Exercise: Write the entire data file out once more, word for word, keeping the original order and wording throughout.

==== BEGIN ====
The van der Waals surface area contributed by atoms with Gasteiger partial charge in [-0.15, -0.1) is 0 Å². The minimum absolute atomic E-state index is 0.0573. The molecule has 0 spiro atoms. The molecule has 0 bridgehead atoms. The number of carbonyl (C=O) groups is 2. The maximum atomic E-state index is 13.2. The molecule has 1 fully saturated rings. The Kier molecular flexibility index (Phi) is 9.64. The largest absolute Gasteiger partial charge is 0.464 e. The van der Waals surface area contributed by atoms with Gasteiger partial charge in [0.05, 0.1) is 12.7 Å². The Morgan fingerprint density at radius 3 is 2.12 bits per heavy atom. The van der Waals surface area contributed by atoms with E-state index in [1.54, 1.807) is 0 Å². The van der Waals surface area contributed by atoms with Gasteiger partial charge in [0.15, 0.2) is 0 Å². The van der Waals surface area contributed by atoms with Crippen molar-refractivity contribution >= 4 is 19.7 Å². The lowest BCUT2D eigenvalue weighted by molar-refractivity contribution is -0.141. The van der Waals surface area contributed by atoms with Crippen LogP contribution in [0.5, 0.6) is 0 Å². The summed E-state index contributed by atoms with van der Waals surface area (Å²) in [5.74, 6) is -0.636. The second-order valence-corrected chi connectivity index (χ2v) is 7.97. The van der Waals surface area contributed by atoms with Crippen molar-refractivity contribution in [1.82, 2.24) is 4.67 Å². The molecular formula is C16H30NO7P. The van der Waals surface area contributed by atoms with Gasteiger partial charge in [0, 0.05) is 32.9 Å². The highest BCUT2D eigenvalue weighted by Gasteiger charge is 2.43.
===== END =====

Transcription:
The van der Waals surface area contributed by atoms with Gasteiger partial charge in [-0.15, -0.1) is 0 Å². The minimum absolute atomic E-state index is 0.0573. The molecule has 0 spiro atoms. The molecule has 0 bridgehead atoms. The number of carbonyl (C=O) groups is 2. The maximum atomic E-state index is 13.2. The molecule has 1 fully saturated rings. The Kier molecular flexibility index (Phi) is 9.64. The largest absolute Gasteiger partial charge is 0.464 e. The van der Waals surface area contributed by atoms with Gasteiger partial charge in [0.05, 0.1) is 12.7 Å². The Morgan fingerprint density at radius 3 is 2.12 bits per heavy atom. The van der Waals surface area contributed by atoms with E-state index in [1.54, 1.807) is 0 Å². The van der Waals surface area contributed by atoms with Gasteiger partial charge in [0.15, 0.2) is 0 Å². The van der Waals surface area contributed by atoms with Crippen molar-refractivity contribution >= 4 is 19.7 Å². The lowest BCUT2D eigenvalue weighted by molar-refractivity contribution is -0.141. The van der Waals surface area contributed by atoms with Crippen LogP contribution in [0.5, 0.6) is 0 Å². The summed E-state index contributed by atoms with van der Waals surface area (Å²) in [5.74, 6) is -0.636. The second-order valence-corrected chi connectivity index (χ2v) is 7.97. The van der Waals surface area contributed by atoms with Crippen molar-refractivity contribution in [1.82, 2.24) is 4.67 Å². The molecular formula is C16H30NO7P. The van der Waals surface area contributed by atoms with Gasteiger partial charge in [0, 0.05) is 32.9 Å². The highest BCUT2D eigenvalue weighted by Gasteiger charge is 2.43.